Vicky Garcia, Director of Revitalized Indigenous Cordilleran Enterprises, Inc. (RICE, Inc.), considers the varieties as gems to the people of Cordillera. “The whole culture is built around them. Farmers have their own seeds, which they own like treasures, handed down from generations. These seeds are gems that go back to the farmers from harvests,” she says.
Amy Besa of Purple Yam Restaurant explains that losing the varieties equates to losing the terraces and, consequently, losing our pride and the reputation established by Filipino farmers. Farmer leaders Sally Donque, Ana Habilling, and Saturnina Wadingan emphasize how valuable the rice and the terraces are. They say that the terraces have to be revered in the same way as their families’ heritage is revered. With the project, they constantly look forward to having good, healthy seeds that translate to good harvest and income for their families.
There is a niche market. The quality and nutritional benefits as well as the social, cultural, and environmental impacts have created a growing interest in heirloom rice internationally and, more recently, in domestic markets. Health buffs and gourmet cooks have started to pay attention to heirloom rice as an alternative menu in their meals. In fact, with renowned chefs finding distinctive tastes in these varieties that go well with traditional and gourmet dishes, the possibilities of expanding the niche market for heirloom rice are endless.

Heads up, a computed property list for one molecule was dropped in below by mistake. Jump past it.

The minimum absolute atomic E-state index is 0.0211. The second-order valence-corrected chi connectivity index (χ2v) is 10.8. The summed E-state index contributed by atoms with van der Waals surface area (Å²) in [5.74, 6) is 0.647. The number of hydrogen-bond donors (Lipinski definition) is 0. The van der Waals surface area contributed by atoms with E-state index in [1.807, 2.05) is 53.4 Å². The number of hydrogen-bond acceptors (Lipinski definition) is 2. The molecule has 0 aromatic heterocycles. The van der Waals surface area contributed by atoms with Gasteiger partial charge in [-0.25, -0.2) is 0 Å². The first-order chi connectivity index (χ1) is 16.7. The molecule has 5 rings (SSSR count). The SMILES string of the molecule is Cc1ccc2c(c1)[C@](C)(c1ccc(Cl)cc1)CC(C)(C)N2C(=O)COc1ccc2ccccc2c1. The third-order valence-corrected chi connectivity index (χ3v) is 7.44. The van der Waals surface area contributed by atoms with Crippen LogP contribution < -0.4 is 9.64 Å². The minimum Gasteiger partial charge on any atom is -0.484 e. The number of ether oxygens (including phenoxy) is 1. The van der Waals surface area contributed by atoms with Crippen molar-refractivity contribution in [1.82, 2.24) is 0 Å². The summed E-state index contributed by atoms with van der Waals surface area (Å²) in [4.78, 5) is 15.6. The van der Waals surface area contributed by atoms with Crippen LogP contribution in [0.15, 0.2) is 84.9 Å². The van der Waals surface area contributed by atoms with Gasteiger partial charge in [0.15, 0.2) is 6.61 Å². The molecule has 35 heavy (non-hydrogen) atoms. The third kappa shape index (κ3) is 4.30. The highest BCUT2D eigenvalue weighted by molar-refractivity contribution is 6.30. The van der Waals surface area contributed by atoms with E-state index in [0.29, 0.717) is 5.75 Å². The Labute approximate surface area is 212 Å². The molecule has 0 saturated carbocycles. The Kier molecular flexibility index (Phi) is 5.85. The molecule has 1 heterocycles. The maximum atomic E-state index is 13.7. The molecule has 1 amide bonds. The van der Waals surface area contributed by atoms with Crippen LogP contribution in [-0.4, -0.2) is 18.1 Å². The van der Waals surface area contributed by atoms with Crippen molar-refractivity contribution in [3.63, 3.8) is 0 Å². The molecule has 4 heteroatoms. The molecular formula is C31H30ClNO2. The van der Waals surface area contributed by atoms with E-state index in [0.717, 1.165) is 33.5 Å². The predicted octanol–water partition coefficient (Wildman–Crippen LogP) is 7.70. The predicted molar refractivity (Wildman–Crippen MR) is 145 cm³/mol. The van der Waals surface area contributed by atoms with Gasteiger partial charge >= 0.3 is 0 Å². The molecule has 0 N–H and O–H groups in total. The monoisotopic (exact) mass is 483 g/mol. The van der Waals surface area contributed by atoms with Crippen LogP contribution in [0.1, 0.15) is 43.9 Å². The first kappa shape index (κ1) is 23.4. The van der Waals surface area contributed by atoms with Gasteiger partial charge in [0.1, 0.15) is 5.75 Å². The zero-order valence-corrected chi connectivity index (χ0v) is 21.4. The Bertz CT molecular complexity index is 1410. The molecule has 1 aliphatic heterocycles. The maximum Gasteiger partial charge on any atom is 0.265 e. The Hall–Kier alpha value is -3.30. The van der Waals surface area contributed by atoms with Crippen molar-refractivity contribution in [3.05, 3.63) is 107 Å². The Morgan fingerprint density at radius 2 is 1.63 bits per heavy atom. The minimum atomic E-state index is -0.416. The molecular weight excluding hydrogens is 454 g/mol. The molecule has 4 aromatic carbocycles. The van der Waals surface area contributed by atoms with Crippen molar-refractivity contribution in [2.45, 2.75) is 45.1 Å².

The farmers’ attachment to their heirloom rice is coupled with their enduring preference for traditional farming practices, which in many aspects is equivalent to organic farming. This poses much potential for heirloom rice to penetrate the steadily growing niche market for organic rice. HRP is working to facilitate the organic certification of its farmer-partners. Likewise, capitalizing on the environment-specific desirable qualities of heirloom rice, the project is also facilitating the protection of select heirloom rice varieties under the geographical identification (GI) protection system. The most important criteria for GI protection are the product’s history and reputation. HRP will be making the most of the site-specific, biophysical, and socioeconomic data collected in its research activities to establish these two important criteria for the Cordilleran heirloom rice, as well as for the construction of corresponding codes of practice. The GI can secure a product’s place in the market and serve as a branding strategy.